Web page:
The global expressions of support to the Brussels victims send one strong message to the perpetrators of such evil: “Terrorism will never win.” Period.

Heart bleeds for
Lahore victims

Cowards have struck again and this time at the Gulshan-e-Iqbal Park in Lahore, the cultural heart of Pakistan.
In just a matter of three weeks, terrorists have struck in Turkey, Belgium, Nigeria, Cote d’Ivore, and now Pakistan. This only goes to show that terrorism is a global challenge that requires a united global response.
The Sunday suicide bombing that claimed several lives, including those of many children playing in the park, has exposed the ugly face of terrorists, who have filled their hearts with nothing but venom and cowardice.
Hundreds were also injured when explosives packed with ball bearings ripped through the crowds near a children's play area.
It is Pakistan’s deadliest attack since the December 2014 massacre of 134 school children at a military-run academy in Peshawar that prompted a government crackdown on militancy.
The reprehensible bombing has been claimed by the Jamaat-ur-Ahrar group, which stated it specifically targeted the Christian community. However, most of those killed were Muslims, who had gathered in the park for the weekend holiday.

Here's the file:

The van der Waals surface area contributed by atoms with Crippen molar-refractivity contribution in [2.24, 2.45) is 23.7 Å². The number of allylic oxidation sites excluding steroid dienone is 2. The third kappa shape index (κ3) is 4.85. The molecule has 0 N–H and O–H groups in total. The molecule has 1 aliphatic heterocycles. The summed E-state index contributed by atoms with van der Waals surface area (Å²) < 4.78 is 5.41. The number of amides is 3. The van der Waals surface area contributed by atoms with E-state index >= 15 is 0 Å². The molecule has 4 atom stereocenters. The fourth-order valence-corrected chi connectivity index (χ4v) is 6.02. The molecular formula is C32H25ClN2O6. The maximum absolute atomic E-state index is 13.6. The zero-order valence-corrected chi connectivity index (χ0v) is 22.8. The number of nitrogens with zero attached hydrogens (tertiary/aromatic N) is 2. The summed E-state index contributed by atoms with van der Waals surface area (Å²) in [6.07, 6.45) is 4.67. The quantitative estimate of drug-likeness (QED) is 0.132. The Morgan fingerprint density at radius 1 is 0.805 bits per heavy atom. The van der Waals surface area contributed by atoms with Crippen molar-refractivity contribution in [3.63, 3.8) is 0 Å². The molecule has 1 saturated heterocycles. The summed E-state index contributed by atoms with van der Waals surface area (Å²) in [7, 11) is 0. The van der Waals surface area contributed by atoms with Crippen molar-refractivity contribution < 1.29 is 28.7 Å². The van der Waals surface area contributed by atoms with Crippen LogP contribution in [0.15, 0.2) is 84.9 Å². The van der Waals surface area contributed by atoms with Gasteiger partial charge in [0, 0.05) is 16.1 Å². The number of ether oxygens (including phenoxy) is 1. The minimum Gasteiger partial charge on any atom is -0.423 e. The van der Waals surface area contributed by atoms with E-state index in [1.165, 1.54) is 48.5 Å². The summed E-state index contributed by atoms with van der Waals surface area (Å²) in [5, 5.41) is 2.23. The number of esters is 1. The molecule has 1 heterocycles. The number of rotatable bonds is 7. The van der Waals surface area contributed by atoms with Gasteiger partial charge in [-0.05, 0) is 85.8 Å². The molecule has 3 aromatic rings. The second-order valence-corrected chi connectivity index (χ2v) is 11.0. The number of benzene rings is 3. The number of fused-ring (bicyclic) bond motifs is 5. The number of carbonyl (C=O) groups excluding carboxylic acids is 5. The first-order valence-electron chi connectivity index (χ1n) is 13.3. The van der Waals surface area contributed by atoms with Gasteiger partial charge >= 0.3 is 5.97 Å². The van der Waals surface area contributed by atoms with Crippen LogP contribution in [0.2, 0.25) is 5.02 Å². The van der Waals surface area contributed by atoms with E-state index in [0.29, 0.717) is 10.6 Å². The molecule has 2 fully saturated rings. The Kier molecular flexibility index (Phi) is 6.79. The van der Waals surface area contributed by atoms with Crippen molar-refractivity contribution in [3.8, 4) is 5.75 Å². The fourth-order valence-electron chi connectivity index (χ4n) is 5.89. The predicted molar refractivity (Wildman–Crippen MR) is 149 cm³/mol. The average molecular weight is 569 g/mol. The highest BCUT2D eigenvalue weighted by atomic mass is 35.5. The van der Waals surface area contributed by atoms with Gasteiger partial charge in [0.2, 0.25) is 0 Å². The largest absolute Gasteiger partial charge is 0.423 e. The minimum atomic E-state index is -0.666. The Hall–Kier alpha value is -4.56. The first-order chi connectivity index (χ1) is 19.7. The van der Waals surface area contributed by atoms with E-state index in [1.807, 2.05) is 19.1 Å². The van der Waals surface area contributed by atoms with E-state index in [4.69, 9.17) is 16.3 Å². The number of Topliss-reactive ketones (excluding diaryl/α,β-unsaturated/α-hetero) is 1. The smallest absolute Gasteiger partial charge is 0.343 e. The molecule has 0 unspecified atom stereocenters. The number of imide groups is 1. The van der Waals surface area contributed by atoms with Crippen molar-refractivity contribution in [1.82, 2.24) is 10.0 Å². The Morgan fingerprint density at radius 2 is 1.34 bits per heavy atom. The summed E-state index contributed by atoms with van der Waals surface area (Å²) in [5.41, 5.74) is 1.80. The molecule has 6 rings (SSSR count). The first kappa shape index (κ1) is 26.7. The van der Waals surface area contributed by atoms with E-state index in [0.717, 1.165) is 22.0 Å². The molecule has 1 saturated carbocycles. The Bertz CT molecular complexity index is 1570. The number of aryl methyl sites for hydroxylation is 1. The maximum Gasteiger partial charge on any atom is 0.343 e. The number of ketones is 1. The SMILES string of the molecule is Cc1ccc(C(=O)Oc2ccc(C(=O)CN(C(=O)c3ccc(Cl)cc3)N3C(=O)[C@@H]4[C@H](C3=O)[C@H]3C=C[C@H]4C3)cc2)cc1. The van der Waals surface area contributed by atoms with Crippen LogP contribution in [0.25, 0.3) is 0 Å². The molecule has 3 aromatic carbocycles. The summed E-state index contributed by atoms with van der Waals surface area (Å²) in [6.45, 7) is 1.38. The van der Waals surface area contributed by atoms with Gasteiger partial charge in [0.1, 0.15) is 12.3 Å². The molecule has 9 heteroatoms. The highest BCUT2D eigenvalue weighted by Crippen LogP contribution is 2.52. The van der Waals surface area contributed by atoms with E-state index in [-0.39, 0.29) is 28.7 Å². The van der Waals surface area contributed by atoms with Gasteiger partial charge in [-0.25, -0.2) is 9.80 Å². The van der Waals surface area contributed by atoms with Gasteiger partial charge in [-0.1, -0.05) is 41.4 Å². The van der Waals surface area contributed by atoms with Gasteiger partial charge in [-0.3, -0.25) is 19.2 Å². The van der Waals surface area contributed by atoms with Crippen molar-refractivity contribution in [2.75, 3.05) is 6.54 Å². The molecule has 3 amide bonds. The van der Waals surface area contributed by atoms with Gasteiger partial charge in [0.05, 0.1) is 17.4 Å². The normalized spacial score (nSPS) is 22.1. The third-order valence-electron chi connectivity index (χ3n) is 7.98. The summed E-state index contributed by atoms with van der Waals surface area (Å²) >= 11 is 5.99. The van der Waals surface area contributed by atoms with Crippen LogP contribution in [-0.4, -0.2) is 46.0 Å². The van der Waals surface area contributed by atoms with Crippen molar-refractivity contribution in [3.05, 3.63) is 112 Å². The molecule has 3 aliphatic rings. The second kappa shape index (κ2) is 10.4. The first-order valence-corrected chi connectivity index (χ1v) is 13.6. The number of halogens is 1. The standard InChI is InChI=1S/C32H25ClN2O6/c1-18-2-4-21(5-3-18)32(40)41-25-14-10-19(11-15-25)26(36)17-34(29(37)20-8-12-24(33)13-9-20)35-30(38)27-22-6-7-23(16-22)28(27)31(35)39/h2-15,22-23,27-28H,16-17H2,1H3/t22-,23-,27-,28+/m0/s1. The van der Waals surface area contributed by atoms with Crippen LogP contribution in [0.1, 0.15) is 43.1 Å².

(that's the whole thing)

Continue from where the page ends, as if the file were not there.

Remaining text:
The country's powerful army has already announced it has carried out raids in Lahore as well as in Faisalabad and Multan. More have been planned, and rightly so. There is no place for terrorism in a sane society.
Prime Minister has vowed to defeat the "extremist mindset," while army chief Gen. Raheel Sharif has promised Pakistan "will never allow these savage non-humans to over run our life and liberty."
Nevertheless, one factor that still causes worry is that despite significant progress in military operations against the militants, the terrorists are still able to carry out major mindless attacks.
No amount of consolation will help heal the wounds of terror victims. “I tried to pump my son's chest and give him CPR but he was no more. He died right in front of me," cried the father of a child, while a mother wailed, “My son, my son, nobody should lose their sons."
The senseless killings highlight the need to intensify the fight against every form of extremism.
The UAE has taken a firm position of rejecting all forms and manifestations of terrorism regardless of motivation and justification, wherever, whenever and by whomsoever they are committed.
The UAE Ministry of Foreign Affairs and International Cooperation has rightly called for concerted efforts by the international community to work at eradicating all forms of terrorism.